It’s the final countdown.
Yes, my friends, we have finally reached the last of my letters to self. Years ago, as part of a school assignment, I wrote myself a series of letters, one per year, throughout middle and high school. Then, after graduating from college, I decided it was time to share them with all of you. And this is what we’ve got.
What a wild ride we’ve had.
So let’s get down to business. 2012 Meredith is going through an interesting time, to put it lightly. On the one hand, she’d spent most of her high school career planning to go to architecture school, only to realize that maybe wasn’t what she wanted after all. Her best friend also recently moved away, so she’s feeling a little lonely, a little lost, a little at a loss as to what to do next.
She had a lot of decisions to make, and not a lot of time to make them.
But she’s still that same old Meredith. Right now, she’s on a quest to watch every episode of Smallville and Degrassi: The Next Generation; it’ll take her another two years to succeed. She’s on a dystopian reading rut, tacking 1984, Animal Farm, Fahrenheit 451, Anthem, and We the Living in the span of six months. She also managed to persuade her choir teacher to skip a final exam and take the class to Les Mis in theaters instead.
And in terms of handwriting, we’ve reached our pinnacle. My handwriting in this letter is the same now; why try to change perfection? I’m talking full on cursive, folks, like they don’t make anymore. I might be the last of my kind.
For the last time: let’s dive into it.
Already getting those Evan Hansen feels, am I right?
This is the last of the letters to self. You should read this one after all of the rest because its the final chapter. It’s so surreal to think about, and yet it’s undeniably true.
Good to see that denial is already setting in.
Over the years, my writing style and my actual handwriting have both evolved.
Wait a minute – that’d make a semi-good blog series!
Presumably, my maturity level as also progressed, but that might just as well not be.
Yeah, I wouldn’t hold your breath on that one.
I swear, sometimes I still feel twelve years old at heart.
And that won’t change; it’s a good thing.
All that can be said has probably already been written. The only truth that remains is this: live your life as God wants, not as you please. Remember this.
Somebody’s growing up and realizing things, almost like a real live person!
Serious introspection above all else is needed right now, but this doesn’t have to be self-centered. Forget what your parents want and ignore what your teachers say. What does God want you to do?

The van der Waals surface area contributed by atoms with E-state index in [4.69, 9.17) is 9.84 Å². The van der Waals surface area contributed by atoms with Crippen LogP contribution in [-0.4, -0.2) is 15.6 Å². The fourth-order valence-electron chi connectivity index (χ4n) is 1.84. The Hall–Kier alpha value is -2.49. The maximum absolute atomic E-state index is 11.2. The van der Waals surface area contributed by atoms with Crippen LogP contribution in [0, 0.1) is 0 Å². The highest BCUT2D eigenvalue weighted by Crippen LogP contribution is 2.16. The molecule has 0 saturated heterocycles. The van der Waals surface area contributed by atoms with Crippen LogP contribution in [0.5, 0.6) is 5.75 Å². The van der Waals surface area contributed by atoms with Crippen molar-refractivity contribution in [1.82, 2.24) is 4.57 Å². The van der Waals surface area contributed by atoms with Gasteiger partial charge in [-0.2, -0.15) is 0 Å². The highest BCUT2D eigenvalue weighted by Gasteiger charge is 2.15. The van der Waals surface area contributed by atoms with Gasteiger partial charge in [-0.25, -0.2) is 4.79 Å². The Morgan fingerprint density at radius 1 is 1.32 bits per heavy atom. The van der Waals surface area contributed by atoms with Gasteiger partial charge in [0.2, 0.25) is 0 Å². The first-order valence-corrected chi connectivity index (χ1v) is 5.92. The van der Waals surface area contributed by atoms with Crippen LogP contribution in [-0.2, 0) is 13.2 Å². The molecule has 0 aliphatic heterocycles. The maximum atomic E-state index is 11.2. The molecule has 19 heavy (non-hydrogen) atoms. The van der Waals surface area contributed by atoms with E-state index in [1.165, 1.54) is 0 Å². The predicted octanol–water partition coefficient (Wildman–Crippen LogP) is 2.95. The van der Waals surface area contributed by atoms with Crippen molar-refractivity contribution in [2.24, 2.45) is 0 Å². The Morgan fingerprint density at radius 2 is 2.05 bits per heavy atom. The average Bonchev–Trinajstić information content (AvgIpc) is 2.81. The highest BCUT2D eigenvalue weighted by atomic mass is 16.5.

It’s a pretty short letter, but it’s full of good advice and logical thinking. This is my probably my favorite letter, even though it’s the closest to me in terms of age. It shows 2012 Meredith in a light that’s hard to picture from the mere memories of a teenage girl.
Which brings me full circle back to the reason why I wanted to do this series in the first place.
One of the last classes I took before college graduation taught us that we have always been the people we are now. As in, from childhood to adolescence to full-blown adulthood, we don’t really change. Our character, our morals, our interests, and our talents are all present from a young age.
Not to say that we’re incapable of change. Obviously, we mature. We learn from mistakes. I don’t say the same things I would say or do the same things I would do when I was thirteen.
But I have the same motives. My heart is the same.
I recently did a little exercise in my morning journal based off a prompt. What activities were highlights from each lifestage when you felt pleasure in what you were doing?
Here were my answers:
0-6: playing make believe
19-22(the scale went to 24 but I haven’t gotten there yet so): writing
As you can probably tell, there’s a very clear line of action in what I like to do: stories and storytelling. And it goes full circle: I made my own stories, then read other stories, then performed those stories, and then made my own stories again.
And we’re all making our stories. The things you do today form who you will become tomorrow. Those letters that I wrote to myself, starting almost ten years ago, share smaller, neater versions of the person I was. Stack them on top of each other, and you get a picture of bigger, messier me.
Which is the whole point, I guess. Looking back at who I was to remind me of who I am now, not just to laugh or cringe or whatever, but to really value what I’ve gone through and where I’ve come from.
Thanks for tagging along with me, losers. Next week we’ll dive right back into the multi-layered world of pop culture.
Never thought you’d miss me writing about memes, now did you?